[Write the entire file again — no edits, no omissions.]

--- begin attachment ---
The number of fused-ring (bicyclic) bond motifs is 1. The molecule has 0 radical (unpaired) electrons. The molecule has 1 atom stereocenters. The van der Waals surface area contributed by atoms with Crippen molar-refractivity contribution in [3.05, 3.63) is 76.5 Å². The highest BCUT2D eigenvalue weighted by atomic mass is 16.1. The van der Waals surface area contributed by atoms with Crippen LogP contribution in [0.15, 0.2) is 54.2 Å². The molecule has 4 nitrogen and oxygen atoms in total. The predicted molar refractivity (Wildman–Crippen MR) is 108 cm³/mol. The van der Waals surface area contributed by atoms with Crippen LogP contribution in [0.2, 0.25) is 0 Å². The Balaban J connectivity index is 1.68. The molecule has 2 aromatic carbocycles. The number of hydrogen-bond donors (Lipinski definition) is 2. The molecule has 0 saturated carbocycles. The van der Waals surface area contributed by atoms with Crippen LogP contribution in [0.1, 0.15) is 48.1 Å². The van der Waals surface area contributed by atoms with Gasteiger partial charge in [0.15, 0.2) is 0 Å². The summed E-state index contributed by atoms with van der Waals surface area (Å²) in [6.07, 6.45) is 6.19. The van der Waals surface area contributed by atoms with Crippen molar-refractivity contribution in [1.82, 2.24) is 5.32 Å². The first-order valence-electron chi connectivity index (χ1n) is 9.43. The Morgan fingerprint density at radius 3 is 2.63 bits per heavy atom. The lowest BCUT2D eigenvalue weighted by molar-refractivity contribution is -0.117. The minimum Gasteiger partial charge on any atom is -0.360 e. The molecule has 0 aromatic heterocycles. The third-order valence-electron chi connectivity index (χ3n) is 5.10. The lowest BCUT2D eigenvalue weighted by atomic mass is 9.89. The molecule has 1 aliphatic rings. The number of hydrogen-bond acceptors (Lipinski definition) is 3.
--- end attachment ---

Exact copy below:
The number of fused-ring (bicyclic) bond motifs is 1. The molecule has 0 radical (unpaired) electrons. The molecule has 1 atom stereocenters. The van der Waals surface area contributed by atoms with Crippen molar-refractivity contribution in [3.05, 3.63) is 76.5 Å². The highest BCUT2D eigenvalue weighted by atomic mass is 16.1. The van der Waals surface area contributed by atoms with Crippen LogP contribution in [0.15, 0.2) is 54.2 Å². The molecule has 4 nitrogen and oxygen atoms in total. The predicted molar refractivity (Wildman–Crippen MR) is 108 cm³/mol. The van der Waals surface area contributed by atoms with Crippen LogP contribution in [0.2, 0.25) is 0 Å². The Balaban J connectivity index is 1.68. The molecule has 2 aromatic carbocycles. The number of hydrogen-bond donors (Lipinski definition) is 2. The molecule has 0 saturated carbocycles. The van der Waals surface area contributed by atoms with Crippen LogP contribution in [0.1, 0.15) is 48.1 Å². The van der Waals surface area contributed by atoms with Gasteiger partial charge in [0.15, 0.2) is 0 Å². The summed E-state index contributed by atoms with van der Waals surface area (Å²) in [6.07, 6.45) is 6.19. The van der Waals surface area contributed by atoms with Crippen molar-refractivity contribution in [1.82, 2.24) is 5.32 Å². The first-order valence-electron chi connectivity index (χ1n) is 9.43. The Morgan fingerprint density at radius 3 is 2.63 bits per heavy atom. The lowest BCUT2D eigenvalue weighted by molar-refractivity contribution is -0.117. The minimum Gasteiger partial charge on any atom is -0.360 e. The molecule has 0 aromatic heterocycles. The third-order valence-electron chi connectivity index (χ3n) is 5.10. The lowest BCUT2D eigenvalue weighted by atomic mass is 9.89. The molecule has 1 aliphatic rings. The number of hydrogen-bond acceptors (Lipinski definition) is 3.